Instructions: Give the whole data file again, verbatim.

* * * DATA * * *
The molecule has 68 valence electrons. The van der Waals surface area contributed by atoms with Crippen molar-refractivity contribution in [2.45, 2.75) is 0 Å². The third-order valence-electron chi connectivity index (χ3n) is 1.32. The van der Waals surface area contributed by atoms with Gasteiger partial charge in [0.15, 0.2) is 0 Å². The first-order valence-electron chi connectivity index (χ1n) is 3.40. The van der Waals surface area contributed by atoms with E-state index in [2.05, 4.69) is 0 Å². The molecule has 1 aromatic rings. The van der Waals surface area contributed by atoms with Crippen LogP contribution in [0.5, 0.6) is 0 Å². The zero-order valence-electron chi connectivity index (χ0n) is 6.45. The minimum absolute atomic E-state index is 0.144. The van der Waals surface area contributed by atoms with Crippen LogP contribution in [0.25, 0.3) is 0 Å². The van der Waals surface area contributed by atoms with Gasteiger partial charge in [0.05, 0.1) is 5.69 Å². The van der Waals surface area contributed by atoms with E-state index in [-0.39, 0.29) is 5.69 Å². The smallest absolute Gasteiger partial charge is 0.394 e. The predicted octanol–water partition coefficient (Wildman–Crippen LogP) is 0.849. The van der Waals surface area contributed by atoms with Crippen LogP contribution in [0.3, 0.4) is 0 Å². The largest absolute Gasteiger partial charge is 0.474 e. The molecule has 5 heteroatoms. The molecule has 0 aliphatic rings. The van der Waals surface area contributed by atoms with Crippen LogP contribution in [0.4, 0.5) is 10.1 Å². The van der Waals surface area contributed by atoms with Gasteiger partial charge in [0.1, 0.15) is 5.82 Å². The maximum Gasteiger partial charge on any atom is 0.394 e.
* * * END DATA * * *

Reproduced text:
The molecule has 68 valence electrons. The van der Waals surface area contributed by atoms with Crippen molar-refractivity contribution in [2.45, 2.75) is 0 Å². The third-order valence-electron chi connectivity index (χ3n) is 1.32. The van der Waals surface area contributed by atoms with Gasteiger partial charge in [0.15, 0.2) is 0 Å². The first-order valence-electron chi connectivity index (χ1n) is 3.40. The van der Waals surface area contributed by atoms with E-state index in [2.05, 4.69) is 0 Å². The molecule has 1 aromatic rings. The van der Waals surface area contributed by atoms with Crippen LogP contribution in [0.5, 0.6) is 0 Å². The zero-order valence-electron chi connectivity index (χ0n) is 6.45. The minimum absolute atomic E-state index is 0.144. The van der Waals surface area contributed by atoms with Crippen LogP contribution in [0.25, 0.3) is 0 Å². The van der Waals surface area contributed by atoms with Gasteiger partial charge in [0.05, 0.1) is 5.69 Å². The van der Waals surface area contributed by atoms with E-state index in [-0.39, 0.29) is 5.69 Å². The smallest absolute Gasteiger partial charge is 0.394 e. The predicted octanol–water partition coefficient (Wildman–Crippen LogP) is 0.849. The van der Waals surface area contributed by atoms with Crippen LogP contribution in [0.3, 0.4) is 0 Å². The largest absolute Gasteiger partial charge is 0.474 e. The molecule has 5 heteroatoms. The molecule has 0 aliphatic rings. The van der Waals surface area contributed by atoms with Crippen LogP contribution in [0.4, 0.5) is 10.1 Å². The van der Waals surface area contributed by atoms with Gasteiger partial charge in [0.1, 0.15) is 5.82 Å². The maximum Gasteiger partial charge on any atom is 0.394 e.